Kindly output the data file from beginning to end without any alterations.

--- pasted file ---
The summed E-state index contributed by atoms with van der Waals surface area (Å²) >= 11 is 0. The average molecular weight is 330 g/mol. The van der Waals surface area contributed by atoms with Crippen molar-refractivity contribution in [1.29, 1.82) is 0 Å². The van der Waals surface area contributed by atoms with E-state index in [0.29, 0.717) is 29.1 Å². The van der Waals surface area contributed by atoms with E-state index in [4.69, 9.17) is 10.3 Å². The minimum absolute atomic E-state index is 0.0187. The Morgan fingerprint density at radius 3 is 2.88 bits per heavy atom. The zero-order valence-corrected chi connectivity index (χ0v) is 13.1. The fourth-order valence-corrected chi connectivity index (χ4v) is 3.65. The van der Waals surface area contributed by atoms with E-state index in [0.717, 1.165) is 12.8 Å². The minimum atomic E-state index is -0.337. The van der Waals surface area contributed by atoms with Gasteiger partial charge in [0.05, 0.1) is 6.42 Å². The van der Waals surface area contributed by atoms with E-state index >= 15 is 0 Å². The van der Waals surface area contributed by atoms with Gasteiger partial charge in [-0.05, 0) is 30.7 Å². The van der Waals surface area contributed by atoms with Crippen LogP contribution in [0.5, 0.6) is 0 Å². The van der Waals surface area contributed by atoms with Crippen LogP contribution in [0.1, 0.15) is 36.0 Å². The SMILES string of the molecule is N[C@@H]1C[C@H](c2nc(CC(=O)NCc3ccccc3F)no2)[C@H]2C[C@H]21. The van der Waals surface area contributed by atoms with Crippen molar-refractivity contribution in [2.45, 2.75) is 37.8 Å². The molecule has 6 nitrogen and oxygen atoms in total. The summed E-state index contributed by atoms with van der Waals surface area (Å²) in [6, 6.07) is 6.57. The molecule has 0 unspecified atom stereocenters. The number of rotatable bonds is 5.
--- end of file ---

The summed E-state index contributed by atoms with van der Waals surface area (Å²) >= 11 is 0. The average molecular weight is 330 g/mol. The van der Waals surface area contributed by atoms with Crippen molar-refractivity contribution in [1.29, 1.82) is 0 Å². The van der Waals surface area contributed by atoms with E-state index in [0.29, 0.717) is 29.1 Å². The van der Waals surface area contributed by atoms with E-state index in [4.69, 9.17) is 10.3 Å². The minimum absolute atomic E-state index is 0.0187. The Morgan fingerprint density at radius 3 is 2.88 bits per heavy atom. The zero-order valence-corrected chi connectivity index (χ0v) is 13.1. The fourth-order valence-corrected chi connectivity index (χ4v) is 3.65. The van der Waals surface area contributed by atoms with E-state index in [0.717, 1.165) is 12.8 Å². The minimum atomic E-state index is -0.337. The van der Waals surface area contributed by atoms with Gasteiger partial charge in [0.05, 0.1) is 6.42 Å². The van der Waals surface area contributed by atoms with E-state index >= 15 is 0 Å². The van der Waals surface area contributed by atoms with Gasteiger partial charge in [-0.05, 0) is 30.7 Å². The van der Waals surface area contributed by atoms with Crippen LogP contribution in [0.5, 0.6) is 0 Å². The van der Waals surface area contributed by atoms with Crippen LogP contribution in [0.1, 0.15) is 36.0 Å². The SMILES string of the molecule is N[C@@H]1C[C@H](c2nc(CC(=O)NCc3ccccc3F)no2)[C@H]2C[C@H]21. The van der Waals surface area contributed by atoms with Crippen molar-refractivity contribution in [2.45, 2.75) is 37.8 Å². The molecule has 6 nitrogen and oxygen atoms in total. The summed E-state index contributed by atoms with van der Waals surface area (Å²) in [6, 6.07) is 6.57. The molecule has 0 unspecified atom stereocenters. The number of rotatable bonds is 5.